We’re all addicts, of one sort or another.
I used to talk to a life coach who told me that his entire childhood, he had been convinced by his father that they were poor, and would always need to worry about money. His father used it as the impetus to inflict all sorts of abuse on the family.
It had been ingrained in him from such a young age that it had become his own central preoccupation. The life coach told me that if he ever made a billion dollars, he’d be a poor guy with a billion dollars. It was a self-conception that went so deep, reality could never touch it. Even now, as a 50-year-old man, with his father dead.
Being poor was his addiction. And like any addiction, it was all about the emotional jolts he could give himself, getting high on the chemicals released by his brain when he dwelled upon his money problems and made himself miserable.
At times, when a little bit of money did trickle in, he would feel high with the hope that maybe– just maybe– he was on his way out of poverty. But these high and low swings would always match each other in intensity, keeping him spiraling on the emotional roller coaster.
Now, being a life coach, he eventually made sense of this addiction, identified it and came to terms with, and was able to minimize it. As he told me (and as he learned in AA), an addict is an addict for life. You’re never “cured” of alcoholism. You just become a sober alcoholic.
He’s got a wife and two kids, and his wife manages most of their finances. That’s because he still, deep down, holds the belief that they are going to end up on the street eating out of dumpsters, no matter how financially secure they are. He laughs about it, and knows it’s completely irrational, but he recognizes his addiction.
If I ever sleep with a thousand girls, I’ll be the guy who is a loser with women, who slept with a thousand girls.
Deep down, on some primordial level, that’s who I’ll be. I can never escape that, I can only acknowledge it. My formative years– the first 22– solidified my confusion, fear, isolation and rejection when dealing with girls. It got wired into my basic circuitry as I grew.
When my parents got divorced, I was 8, and I wasn’t equipped to understand what was happening. Certainly no one explained it to me very well.
I was imprinted with the image of my seemingly-pathetic dad, who we drove away from on a cold Manhattan night, leaving him in the middle of a big, terrifying city by himself, because my mom didn’t want him around anymore.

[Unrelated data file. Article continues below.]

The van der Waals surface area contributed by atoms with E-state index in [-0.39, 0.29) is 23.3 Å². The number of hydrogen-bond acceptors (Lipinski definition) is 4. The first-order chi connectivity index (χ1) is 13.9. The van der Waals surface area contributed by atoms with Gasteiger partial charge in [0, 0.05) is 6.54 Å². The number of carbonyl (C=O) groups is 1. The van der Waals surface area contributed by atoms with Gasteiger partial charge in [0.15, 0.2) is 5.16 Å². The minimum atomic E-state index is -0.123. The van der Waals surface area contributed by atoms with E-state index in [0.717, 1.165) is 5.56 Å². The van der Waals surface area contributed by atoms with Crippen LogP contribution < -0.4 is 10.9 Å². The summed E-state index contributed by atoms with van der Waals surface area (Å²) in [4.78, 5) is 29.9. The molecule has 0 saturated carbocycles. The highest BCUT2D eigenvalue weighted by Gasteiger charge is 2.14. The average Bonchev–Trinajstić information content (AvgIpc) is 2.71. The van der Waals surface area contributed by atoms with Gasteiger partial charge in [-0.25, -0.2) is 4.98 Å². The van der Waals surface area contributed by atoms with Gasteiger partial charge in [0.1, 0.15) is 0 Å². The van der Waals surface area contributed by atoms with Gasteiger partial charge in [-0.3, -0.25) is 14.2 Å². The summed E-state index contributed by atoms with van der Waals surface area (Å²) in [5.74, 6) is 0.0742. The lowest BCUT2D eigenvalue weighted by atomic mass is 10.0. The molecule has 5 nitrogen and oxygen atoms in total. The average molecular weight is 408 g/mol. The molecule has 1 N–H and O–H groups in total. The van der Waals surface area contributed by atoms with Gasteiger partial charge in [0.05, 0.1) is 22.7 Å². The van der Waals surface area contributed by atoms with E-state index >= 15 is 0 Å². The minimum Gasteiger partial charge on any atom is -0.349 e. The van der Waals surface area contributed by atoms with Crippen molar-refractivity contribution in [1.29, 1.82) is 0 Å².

My subconscious, my addiction, is always looking for reasons to prove that I’ve become that twisted version of my father. I’m always secretly waiting for a girl to hurt me. Even if I own her soul and body for months and push her away on purpose, if I can’t get her back, it’s the exact same feeling of deep, soul-crushing rejection trying to surface.
My addiction shows itself in the times when I am lonely, or tired– when my willpower is lowest, and my most basic emotional needs cry out like a baby wanting its pacifier.
At these times, it is tempting for me to “get high” by sending provocative texts to girls who have hurt me, or looking at Twitter and Instagram feeds, torturing myself thinking about the new guy she’s having these experiences with (who, my subconscious tells me, is cooler, stronger and sexier than I could ever be).
But if I give in to these temptations, it throws my entire paradigm off-kilter. As the alcoholic would tell you from AA, “The first sip gets you drunk.” It’s the decision to give in to your addiction that gets you high, not the actual consumption of your vice.
When I, or any other addict (which probably includes all of you), go through long periods of stability, I don’t have the high highs and low lows that one has in the thrall of addiction. Life is steady, stable, sure-handed and building momentum. It is a ship that is sailing forcefully– confidently– and heading toward virgin waters which hold treasures yet unknown.
In this sense, it’s an almost laughably-bad decision to give in to your baser urges, once you have your ship sailing steady. Being a better man, standing at the helm of your life’s ship, is worth more than can be measured. It’s an immensely valuable commodity.
But if you let go of the controls, the ground wobbles. You can quickly grab the wheel and right the ship again. But if the wobbling gives way to tilting, and you don’t take quick action to remedy it, eventually the whole thing can go sideways. Or capsize.
Once you have momentum in your life, it’s easier to keep it that way. It’s a state you should savor, for it demonstrates that you have transcended your base addictions, your animal nature, your self-destructive impulses, and found peace and purpose in life.
Those are the times you’re ready to let the small things– the things that make you a small person– float by.
And you sail on, ever forward, blazing a path toward the horizon that is just out of reach.